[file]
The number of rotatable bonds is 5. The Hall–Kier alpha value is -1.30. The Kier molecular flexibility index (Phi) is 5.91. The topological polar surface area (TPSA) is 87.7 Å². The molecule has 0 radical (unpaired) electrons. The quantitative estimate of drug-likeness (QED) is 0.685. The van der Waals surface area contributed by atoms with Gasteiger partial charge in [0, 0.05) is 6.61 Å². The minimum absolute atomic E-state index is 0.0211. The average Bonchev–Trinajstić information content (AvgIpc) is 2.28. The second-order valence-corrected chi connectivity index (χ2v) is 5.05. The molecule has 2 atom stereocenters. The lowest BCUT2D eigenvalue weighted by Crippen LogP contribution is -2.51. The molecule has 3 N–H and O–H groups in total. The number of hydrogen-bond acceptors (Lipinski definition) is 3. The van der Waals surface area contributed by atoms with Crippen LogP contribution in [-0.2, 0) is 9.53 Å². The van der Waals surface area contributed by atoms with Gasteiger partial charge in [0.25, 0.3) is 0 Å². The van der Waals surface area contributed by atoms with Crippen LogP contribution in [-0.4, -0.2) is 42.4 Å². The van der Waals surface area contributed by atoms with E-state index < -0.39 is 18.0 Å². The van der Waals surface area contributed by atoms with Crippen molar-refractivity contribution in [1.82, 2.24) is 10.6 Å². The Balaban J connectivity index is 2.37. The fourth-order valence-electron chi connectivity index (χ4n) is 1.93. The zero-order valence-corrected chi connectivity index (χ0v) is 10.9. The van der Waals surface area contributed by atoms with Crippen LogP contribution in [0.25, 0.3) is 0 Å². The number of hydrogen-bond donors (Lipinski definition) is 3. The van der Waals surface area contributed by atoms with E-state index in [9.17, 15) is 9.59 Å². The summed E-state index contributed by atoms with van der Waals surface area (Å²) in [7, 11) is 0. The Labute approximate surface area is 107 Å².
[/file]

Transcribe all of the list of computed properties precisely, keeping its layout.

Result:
The number of rotatable bonds is 5. The Hall–Kier alpha value is -1.30. The Kier molecular flexibility index (Phi) is 5.91. The topological polar surface area (TPSA) is 87.7 Å². The molecule has 0 radical (unpaired) electrons. The quantitative estimate of drug-likeness (QED) is 0.685. The van der Waals surface area contributed by atoms with Gasteiger partial charge in [0, 0.05) is 6.61 Å². The minimum absolute atomic E-state index is 0.0211. The average Bonchev–Trinajstić information content (AvgIpc) is 2.28. The second-order valence-corrected chi connectivity index (χ2v) is 5.05. The molecule has 2 atom stereocenters. The lowest BCUT2D eigenvalue weighted by Crippen LogP contribution is -2.51. The molecule has 3 N–H and O–H groups in total. The number of hydrogen-bond acceptors (Lipinski definition) is 3. The van der Waals surface area contributed by atoms with Crippen LogP contribution in [-0.2, 0) is 9.53 Å². The van der Waals surface area contributed by atoms with Gasteiger partial charge in [0.25, 0.3) is 0 Å². The van der Waals surface area contributed by atoms with Crippen LogP contribution in [-0.4, -0.2) is 42.4 Å². The van der Waals surface area contributed by atoms with E-state index < -0.39 is 18.0 Å². The van der Waals surface area contributed by atoms with Crippen molar-refractivity contribution in [1.82, 2.24) is 10.6 Å². The Balaban J connectivity index is 2.37. The fourth-order valence-electron chi connectivity index (χ4n) is 1.93. The zero-order valence-corrected chi connectivity index (χ0v) is 10.9. The van der Waals surface area contributed by atoms with Crippen LogP contribution in [0.25, 0.3) is 0 Å². The number of hydrogen-bond donors (Lipinski definition) is 3. The van der Waals surface area contributed by atoms with E-state index in [9.17, 15) is 9.59 Å². The summed E-state index contributed by atoms with van der Waals surface area (Å²) in [7, 11) is 0. The Labute approximate surface area is 107 Å².